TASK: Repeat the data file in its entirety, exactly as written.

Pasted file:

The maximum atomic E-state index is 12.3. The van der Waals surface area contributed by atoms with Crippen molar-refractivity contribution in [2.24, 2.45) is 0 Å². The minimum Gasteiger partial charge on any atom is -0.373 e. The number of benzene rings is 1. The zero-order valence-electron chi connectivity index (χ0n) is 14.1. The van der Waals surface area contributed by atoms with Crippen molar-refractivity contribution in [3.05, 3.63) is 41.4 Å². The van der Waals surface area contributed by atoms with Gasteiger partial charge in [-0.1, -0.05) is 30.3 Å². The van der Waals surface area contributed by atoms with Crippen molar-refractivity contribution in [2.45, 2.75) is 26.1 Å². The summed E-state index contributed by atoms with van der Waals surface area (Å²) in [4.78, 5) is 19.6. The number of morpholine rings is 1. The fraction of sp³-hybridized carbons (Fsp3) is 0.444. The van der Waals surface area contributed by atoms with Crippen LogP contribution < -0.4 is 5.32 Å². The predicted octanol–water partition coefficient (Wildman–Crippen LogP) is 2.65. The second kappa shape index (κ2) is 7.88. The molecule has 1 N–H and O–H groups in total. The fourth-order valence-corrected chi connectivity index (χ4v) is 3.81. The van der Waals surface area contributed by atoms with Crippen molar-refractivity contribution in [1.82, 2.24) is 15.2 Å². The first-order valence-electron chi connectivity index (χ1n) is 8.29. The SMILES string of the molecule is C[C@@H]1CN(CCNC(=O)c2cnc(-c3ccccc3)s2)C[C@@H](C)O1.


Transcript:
The maximum atomic E-state index is 12.3. The van der Waals surface area contributed by atoms with Crippen molar-refractivity contribution in [2.24, 2.45) is 0 Å². The minimum Gasteiger partial charge on any atom is -0.373 e. The number of benzene rings is 1. The zero-order valence-electron chi connectivity index (χ0n) is 14.1. The van der Waals surface area contributed by atoms with Crippen molar-refractivity contribution in [3.05, 3.63) is 41.4 Å². The van der Waals surface area contributed by atoms with Gasteiger partial charge in [-0.1, -0.05) is 30.3 Å². The van der Waals surface area contributed by atoms with Crippen molar-refractivity contribution in [2.45, 2.75) is 26.1 Å². The summed E-state index contributed by atoms with van der Waals surface area (Å²) in [4.78, 5) is 19.6. The number of morpholine rings is 1. The fraction of sp³-hybridized carbons (Fsp3) is 0.444. The van der Waals surface area contributed by atoms with Crippen LogP contribution < -0.4 is 5.32 Å². The predicted octanol–water partition coefficient (Wildman–Crippen LogP) is 2.65. The second kappa shape index (κ2) is 7.88. The molecule has 1 N–H and O–H groups in total. The fourth-order valence-corrected chi connectivity index (χ4v) is 3.81. The van der Waals surface area contributed by atoms with Crippen molar-refractivity contribution in [1.82, 2.24) is 15.2 Å². The first-order valence-electron chi connectivity index (χ1n) is 8.29. The SMILES string of the molecule is C[C@@H]1CN(CCNC(=O)c2cnc(-c3ccccc3)s2)C[C@@H](C)O1.